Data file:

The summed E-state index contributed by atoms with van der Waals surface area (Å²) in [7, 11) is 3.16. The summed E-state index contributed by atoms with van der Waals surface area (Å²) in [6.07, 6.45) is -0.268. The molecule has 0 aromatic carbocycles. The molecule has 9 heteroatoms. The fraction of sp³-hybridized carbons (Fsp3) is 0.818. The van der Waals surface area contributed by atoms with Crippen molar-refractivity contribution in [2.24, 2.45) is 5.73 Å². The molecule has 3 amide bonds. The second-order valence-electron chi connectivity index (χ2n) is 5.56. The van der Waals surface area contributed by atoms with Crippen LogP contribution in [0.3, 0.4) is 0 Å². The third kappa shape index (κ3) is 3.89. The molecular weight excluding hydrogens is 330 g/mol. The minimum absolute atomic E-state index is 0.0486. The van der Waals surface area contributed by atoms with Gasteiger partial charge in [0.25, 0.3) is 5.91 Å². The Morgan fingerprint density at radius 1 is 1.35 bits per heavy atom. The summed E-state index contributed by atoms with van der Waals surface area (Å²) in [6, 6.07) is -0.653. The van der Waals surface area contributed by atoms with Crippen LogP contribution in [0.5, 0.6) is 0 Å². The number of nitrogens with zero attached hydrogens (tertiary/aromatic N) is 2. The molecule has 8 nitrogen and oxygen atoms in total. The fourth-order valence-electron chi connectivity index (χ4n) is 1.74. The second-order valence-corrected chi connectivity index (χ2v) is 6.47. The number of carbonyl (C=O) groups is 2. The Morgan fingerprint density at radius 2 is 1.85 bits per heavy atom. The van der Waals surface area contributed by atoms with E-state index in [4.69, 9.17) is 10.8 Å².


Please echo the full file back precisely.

The summed E-state index contributed by atoms with van der Waals surface area (Å²) in [7, 11) is 3.16. The summed E-state index contributed by atoms with van der Waals surface area (Å²) in [6.07, 6.45) is -0.268. The molecule has 0 aromatic carbocycles. The molecule has 9 heteroatoms. The fraction of sp³-hybridized carbons (Fsp3) is 0.818. The van der Waals surface area contributed by atoms with Crippen molar-refractivity contribution in [2.24, 2.45) is 5.73 Å². The molecule has 3 amide bonds. The second-order valence-electron chi connectivity index (χ2n) is 5.56. The van der Waals surface area contributed by atoms with Crippen LogP contribution in [0.3, 0.4) is 0 Å². The third kappa shape index (κ3) is 3.89. The molecular weight excluding hydrogens is 330 g/mol. The minimum absolute atomic E-state index is 0.0486. The van der Waals surface area contributed by atoms with Gasteiger partial charge in [0.25, 0.3) is 5.91 Å². The Morgan fingerprint density at radius 1 is 1.35 bits per heavy atom. The summed E-state index contributed by atoms with van der Waals surface area (Å²) in [6, 6.07) is -0.653. The van der Waals surface area contributed by atoms with Crippen LogP contribution in [0.5, 0.6) is 0 Å². The number of nitrogens with zero attached hydrogens (tertiary/aromatic N) is 2. The molecule has 8 nitrogen and oxygen atoms in total. The fourth-order valence-electron chi connectivity index (χ4n) is 1.74. The second-order valence-corrected chi connectivity index (χ2v) is 6.47. The number of carbonyl (C=O) groups is 2. The Morgan fingerprint density at radius 2 is 1.85 bits per heavy atom. The van der Waals surface area contributed by atoms with E-state index in [4.69, 9.17) is 10.8 Å².